Teachers share skills, tips at district peer gatherings

Sean C. Morgan

When a teacher finds a technique that works well with students, it should quickly spread throughout the rest of the school district.

That’s the concept behind staff workshops being held throughout the district in which teachers demonstrate their classroom successes for colleagues.

“The concept is that we have the talent and expertise we need right here in Sweet Home,” said Tim Swanson, District 55 teaching coach. “Sweet Home staff development is working to develop and showcase our building-based leaders.”

Those leaders form the “Sweet Home Academics Leadership Team.”

This form of staff development is considerably more effective than bringing in outside experts to talk to teachers, he said. Standard staff development provides about a 5-percent carry-through into the classroom, while this approach provides about 85 percent carryover into the classroom.

“We’re trying to put the systems in place where we get 85 percent carryover,” Swanson said.

Barbi Riggs, a first-grade teacher at Hawthorne Elementary School, attended the Riggs Institute (no relation) for a week about three years ago, and she has had remarkable success since then with what she learned using the Riggs phonics curriculum.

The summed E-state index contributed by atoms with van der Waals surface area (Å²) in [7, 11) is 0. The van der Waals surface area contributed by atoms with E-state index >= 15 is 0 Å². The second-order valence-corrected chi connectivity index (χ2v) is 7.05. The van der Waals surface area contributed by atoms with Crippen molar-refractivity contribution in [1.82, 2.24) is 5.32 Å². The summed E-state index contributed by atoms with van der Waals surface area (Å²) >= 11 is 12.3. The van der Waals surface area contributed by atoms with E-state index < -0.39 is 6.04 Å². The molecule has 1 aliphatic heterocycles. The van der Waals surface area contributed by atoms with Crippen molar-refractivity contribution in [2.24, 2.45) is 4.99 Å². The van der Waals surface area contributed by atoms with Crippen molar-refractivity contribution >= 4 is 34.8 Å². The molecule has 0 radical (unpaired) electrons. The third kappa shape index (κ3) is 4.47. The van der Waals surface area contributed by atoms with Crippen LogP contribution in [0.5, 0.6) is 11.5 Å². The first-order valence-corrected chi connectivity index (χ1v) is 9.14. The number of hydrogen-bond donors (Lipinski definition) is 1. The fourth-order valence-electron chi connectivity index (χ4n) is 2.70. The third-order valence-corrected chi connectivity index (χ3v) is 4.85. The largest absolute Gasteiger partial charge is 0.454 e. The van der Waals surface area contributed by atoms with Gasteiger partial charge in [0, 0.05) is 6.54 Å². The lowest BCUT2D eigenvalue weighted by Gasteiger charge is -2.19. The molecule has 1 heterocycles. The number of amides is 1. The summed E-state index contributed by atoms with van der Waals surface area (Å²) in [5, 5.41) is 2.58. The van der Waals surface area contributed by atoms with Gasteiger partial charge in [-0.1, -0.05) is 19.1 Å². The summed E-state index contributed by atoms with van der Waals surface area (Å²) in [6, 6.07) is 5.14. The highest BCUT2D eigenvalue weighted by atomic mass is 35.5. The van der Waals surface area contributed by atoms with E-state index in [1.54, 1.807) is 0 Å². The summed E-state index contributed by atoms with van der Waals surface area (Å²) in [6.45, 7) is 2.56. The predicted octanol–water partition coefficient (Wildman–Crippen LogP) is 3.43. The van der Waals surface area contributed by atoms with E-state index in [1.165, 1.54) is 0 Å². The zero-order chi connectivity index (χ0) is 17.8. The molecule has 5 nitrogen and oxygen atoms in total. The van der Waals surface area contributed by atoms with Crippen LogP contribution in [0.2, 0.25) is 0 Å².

“In the years past,” Riggs said. “I’ve noticed that kids can get 100 percent on the Friday test but have a hard time transferring into their writing. The Riggs phonics program is transferring into their reading and writing. This program has knocked my socks off. This class this year has really shown me it works.”

On a recent spelling test, 18 of 24 students scored 100 percent in her classroom. The other six missed one word.

That’s the sort of data that teachers are looking at in their professional learning communities to hone local education programs; and moving that kind of performance around the district is the goal of developing building-based leaders.

The district is identifying teachers who’ve had those kinds of successes and showcasing them, developing building-based leaders. Among them are Michelle Hatchard, a leader in reading and writing, and Riggs.

Recently, more than a dozen teachers from around the district visited Riggs’ classroom after school. Students volunteered for a little extra class time with Riggs, and she showed the other teachers what she does.

The other teachers observe and learn from the showcases, Swanson said, but the biggest impact comes when the teachers start talking about what they’ve seen.

Riggs worked her way through a set of flashcards that teach children 114 sounds associated with 71 different letters or combinations of letters, including “-ough,” which has six sounds of its own.

She uses music heavily in her classroom, and she ended her showcase singing “Tony Chestnut” with the children.

Soon the teachers joined in to end the presentation. The music and motions that go with it don’t just keep the students interested in the subject material.

The activity helps get the teachers excited about what they’ve learned, Swanson said, and that launches their own discussions and collaboration.

“We have the knowledge here,” Swanson said. The local teachers have more credibility with each other.

“We don’t need to bring anybody in from outside,” he said. “Through instructional coaching and PLCs, our teachers get together and discuss how to get better.”